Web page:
Without a doubt, the generation of today has a certain way of looking at things and it comes out distinctly when they’re, for instance, watching something that was made several decades before they were born. Othello, the 1965 film based on the National Theatre’s staging of the classic tragedy by William Shakespeare, appealed to some and put off some. The late film American critic Pauline Kael, I read in Wikipedia, found the Olivier’s Othello appealing and chided the major studios for not investing in the project. Similarly, fellow American critic John Simon, who is currently the drama critic for Bloomberg News, found Olivier to have played “this misconceived Othello spectacularly, in a manner that is always a perverse joy to behold.” [Wikipedia]  

The false deep voice of Olivier reminded me of Darth Vader and wondered if James Earl Jones took some tips from him. Nonetheless, I was drawn to that deep voice. However, his unnatural complexion, which looked like he fell in to a vat of ink, disturbed me a bit but I kept quiet. My students were more vocal.

“Ink, Miss? They painted him!” he remarked loudly, the look of incredulous coloring his face and his voice.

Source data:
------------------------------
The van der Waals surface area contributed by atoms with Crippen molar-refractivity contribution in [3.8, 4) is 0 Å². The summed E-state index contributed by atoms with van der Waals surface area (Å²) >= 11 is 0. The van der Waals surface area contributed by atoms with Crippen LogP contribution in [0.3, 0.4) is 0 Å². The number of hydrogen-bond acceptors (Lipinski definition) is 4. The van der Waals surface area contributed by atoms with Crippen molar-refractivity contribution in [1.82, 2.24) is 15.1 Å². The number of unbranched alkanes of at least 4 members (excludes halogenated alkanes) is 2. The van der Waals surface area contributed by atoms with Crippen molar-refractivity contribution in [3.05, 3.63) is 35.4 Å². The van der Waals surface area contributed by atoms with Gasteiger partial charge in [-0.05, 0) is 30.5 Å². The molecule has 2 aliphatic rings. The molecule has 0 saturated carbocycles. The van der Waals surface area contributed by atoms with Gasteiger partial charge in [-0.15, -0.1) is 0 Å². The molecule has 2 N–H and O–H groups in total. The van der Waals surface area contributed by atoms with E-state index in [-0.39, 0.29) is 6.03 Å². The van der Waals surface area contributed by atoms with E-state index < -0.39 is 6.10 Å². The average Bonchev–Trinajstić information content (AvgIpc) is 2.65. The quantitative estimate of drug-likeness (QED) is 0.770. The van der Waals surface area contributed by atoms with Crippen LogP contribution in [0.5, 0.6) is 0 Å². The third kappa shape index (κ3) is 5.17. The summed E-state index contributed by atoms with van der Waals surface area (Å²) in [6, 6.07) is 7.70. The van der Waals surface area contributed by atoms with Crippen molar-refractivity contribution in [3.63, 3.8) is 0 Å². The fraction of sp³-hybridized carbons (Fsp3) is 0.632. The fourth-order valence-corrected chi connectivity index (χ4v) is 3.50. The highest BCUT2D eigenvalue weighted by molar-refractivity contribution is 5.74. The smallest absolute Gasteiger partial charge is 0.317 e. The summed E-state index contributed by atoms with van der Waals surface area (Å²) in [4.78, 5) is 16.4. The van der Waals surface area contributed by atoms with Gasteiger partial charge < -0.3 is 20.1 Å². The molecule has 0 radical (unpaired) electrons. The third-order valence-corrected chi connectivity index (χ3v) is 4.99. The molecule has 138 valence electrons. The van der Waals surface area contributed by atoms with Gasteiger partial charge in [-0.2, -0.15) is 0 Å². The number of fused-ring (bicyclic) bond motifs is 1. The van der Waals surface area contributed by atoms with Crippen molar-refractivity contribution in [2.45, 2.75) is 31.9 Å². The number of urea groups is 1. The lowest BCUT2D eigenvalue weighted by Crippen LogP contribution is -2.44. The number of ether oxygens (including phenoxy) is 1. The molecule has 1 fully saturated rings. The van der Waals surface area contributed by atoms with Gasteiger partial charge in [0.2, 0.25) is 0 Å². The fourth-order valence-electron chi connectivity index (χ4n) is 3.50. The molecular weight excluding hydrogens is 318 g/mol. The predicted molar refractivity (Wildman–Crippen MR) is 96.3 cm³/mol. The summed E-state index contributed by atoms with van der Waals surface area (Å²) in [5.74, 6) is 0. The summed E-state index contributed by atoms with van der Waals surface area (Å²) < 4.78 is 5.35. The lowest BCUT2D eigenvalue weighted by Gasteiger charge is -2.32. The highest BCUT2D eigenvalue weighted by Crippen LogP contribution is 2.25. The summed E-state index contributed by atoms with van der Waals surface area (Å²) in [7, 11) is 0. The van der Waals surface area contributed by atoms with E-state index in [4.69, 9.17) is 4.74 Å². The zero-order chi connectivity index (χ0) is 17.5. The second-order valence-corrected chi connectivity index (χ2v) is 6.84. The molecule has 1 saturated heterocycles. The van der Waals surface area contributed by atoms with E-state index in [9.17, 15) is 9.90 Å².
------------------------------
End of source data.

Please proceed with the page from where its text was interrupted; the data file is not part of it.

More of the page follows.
Then the modern critics were on a roll. It’s suppose to be a dramatic scene but when Roderigo, played by Robert Lang, entered in his China doll- page boy hair cut, raucous laughter emanated throughout the room. It was too gay for them just like when Othello was twirling the rose in his hand and tapped Iago twice on his chest with it. They were rolling on the floor laughing out loud. Then someone shouted Avatar when, in one shot, Olivier’s face shone like the blue hue of the Avatar characters and, oddly enough, his eyes suddenly became yellow. Another round of laughter went through the classroom.

More laughter shook the students when Olivier wailed and flourished his arms about before the body of his wife whom he smothered to death. I think my students thought he was doing a dance – and in a death scene! I’m one with them on this one – the swaying arms were camp.

Then they delivered the clincher remark that reduced the late British actor, director and producer into a cookie. That Baron Laurence Olivier was one of the most famous and revered actors of the 20th century and that his career as a stage and film actor spanned more than six decades were simply glossed over. Aside:  Olivier is possibly not happy with my students’ reaction to one of his works.

“Miss, Oreo, double stuff,” cheekily chirped the one who noticed the unnatural inky hue of Othello earlier on. This remark sent everyone into side-bursting fits of laughter.

The screen showed Olivier/Othello entering his bedroom dressed in a white silky tunic that contrasted greatly with his dark color. And, to think, the scene was the climax of the play: he had made up his mind to kill Desdemona, thinking he was saving her soul from her indiscretion.

Iconoclastic, I tell you.


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